Fears over new charges for council services in Edinburgh
COUNCIL bosses have sparked fears that new charges could be introduced for some services in a bid to beat funding shortages.
Plans have emerged to appoint a councillor as “income maximisation champion” to oversee a “more commercially-focused approach” to council services.
Just last week, the SNP-Labour administration suffered an embarrassing defeat when the transport and environment committee voted to scrap the controversial £25 annual charge for garden waste collection introduced a year ago. The administration is expected to try to reverse the decision.
But now the proposed new “champion” appointment has prompted concern that with financial pressures increasing, the council could introduce similar charges for other services, such as music tuition or entry to museums.
One City Chambers insider said: “Most people agree the council could make better use of its assets. However, there is a stark difference between that and viewing everything as an income generating opportunity.
“Charging for garden waste and the over-exploitation of Princes Street Gardens has been hugely damaging for the council and the city.
“Rather than dreaming about how much can be raised from things like music tuition and museum entry, the council leader needs to think longer about the value providing these for free gives to some of the most vulnerable people in our city.”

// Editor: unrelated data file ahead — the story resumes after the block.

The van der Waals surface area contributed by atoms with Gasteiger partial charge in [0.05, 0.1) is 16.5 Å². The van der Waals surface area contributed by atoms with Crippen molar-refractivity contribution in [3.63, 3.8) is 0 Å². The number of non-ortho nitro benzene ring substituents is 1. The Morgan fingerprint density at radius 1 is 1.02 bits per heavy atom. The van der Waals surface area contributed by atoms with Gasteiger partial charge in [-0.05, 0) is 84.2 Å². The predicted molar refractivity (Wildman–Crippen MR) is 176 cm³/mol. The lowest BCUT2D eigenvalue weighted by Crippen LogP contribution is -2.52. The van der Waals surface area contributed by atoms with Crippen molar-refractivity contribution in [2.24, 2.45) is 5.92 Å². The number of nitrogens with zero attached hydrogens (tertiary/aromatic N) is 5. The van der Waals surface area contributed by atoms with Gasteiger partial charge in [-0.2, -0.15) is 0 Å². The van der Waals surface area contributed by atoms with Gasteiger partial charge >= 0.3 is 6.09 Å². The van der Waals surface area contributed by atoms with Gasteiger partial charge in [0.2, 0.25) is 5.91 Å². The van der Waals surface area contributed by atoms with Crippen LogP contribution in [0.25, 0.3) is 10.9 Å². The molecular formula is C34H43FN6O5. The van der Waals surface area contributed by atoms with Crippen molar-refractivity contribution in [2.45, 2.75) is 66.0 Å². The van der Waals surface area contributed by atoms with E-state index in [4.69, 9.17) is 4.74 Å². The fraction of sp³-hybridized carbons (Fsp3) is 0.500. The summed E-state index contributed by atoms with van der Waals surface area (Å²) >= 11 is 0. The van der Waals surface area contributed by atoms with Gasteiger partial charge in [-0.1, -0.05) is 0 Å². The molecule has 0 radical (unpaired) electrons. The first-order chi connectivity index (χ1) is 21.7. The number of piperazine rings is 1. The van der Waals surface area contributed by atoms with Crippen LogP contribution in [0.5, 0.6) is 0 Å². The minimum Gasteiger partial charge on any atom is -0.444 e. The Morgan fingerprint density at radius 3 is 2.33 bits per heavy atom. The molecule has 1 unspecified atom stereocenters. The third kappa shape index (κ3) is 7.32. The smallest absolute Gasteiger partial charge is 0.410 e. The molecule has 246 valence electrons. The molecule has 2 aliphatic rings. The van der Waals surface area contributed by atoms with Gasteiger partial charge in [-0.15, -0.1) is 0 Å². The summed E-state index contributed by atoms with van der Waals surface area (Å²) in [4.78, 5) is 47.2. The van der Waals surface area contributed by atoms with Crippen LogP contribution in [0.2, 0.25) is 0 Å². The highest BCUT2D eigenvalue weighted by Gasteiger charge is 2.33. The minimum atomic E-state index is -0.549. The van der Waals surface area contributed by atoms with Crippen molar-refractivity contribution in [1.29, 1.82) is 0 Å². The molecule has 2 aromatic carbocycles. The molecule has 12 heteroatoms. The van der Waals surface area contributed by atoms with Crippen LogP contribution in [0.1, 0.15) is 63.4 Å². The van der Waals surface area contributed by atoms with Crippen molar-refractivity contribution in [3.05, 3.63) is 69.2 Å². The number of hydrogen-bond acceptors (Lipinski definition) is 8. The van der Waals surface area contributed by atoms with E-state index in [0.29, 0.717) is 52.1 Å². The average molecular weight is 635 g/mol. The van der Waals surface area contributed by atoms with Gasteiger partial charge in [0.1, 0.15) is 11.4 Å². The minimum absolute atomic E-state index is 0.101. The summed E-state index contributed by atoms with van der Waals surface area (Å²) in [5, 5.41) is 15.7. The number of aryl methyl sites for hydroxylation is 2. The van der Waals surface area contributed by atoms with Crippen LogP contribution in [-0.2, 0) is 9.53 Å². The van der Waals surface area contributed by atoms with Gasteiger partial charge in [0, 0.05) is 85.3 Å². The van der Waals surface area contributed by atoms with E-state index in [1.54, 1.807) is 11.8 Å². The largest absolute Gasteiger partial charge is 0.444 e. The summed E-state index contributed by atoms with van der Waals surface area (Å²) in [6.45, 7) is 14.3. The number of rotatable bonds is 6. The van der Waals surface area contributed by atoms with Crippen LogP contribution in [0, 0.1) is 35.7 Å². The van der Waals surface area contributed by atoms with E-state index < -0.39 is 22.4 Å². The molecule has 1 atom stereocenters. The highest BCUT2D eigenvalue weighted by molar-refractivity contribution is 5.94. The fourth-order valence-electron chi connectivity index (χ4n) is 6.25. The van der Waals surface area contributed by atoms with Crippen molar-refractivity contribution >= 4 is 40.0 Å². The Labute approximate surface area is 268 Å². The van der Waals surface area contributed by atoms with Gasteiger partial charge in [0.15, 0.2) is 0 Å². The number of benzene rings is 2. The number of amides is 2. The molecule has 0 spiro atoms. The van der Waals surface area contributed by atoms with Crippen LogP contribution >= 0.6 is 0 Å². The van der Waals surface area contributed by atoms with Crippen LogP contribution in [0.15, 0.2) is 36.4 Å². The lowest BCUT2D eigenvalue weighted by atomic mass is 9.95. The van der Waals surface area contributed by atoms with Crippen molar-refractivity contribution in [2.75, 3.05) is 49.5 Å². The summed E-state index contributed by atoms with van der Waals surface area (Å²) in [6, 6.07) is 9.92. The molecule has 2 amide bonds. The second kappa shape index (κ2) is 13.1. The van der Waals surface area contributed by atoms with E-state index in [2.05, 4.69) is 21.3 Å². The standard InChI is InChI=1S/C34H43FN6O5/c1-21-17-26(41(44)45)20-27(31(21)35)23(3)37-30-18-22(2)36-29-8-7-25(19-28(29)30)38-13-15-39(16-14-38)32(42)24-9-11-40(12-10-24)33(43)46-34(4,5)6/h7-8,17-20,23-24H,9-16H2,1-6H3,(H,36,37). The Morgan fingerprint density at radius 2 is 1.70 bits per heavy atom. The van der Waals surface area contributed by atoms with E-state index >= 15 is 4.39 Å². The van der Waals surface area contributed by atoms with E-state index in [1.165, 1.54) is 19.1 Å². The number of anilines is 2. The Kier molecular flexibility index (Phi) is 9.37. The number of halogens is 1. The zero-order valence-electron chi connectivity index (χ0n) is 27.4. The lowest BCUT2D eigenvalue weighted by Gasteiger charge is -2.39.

Another source said little detail had been given of the proposed new role and no case had been made for the new appointment.
“Where has this come from? Who is pushing it and why?
“It sounds as if it’s about charging for things that we already provide. No parameters have been set - everything is up for grabs.”
The source added that although other champion posts at the council - covering cycling, equalities, homelessness, Gaelic and more - did not carry any financial reward it had not been made clear whether the income maximisation champion would be a paid post.
Last year the council caused controversy by advertising a newly-created post of commercial and procurement director to find new ways to raise money. The job was expected to carry a salary of over £100,000,
The post has not been filled but council leader Adam McVey said someone was being seconded from outside the council to work with a similar remit.
He said nothing had been decided on the champion appointment but insisted it would not carry a special responsibility allowance.
He suggested an example of maximising income might be using City Chambers more for weddings.
Asked about the possibility of new charges for council services, Cllr McVey said: “That’s not the purpose of the role.”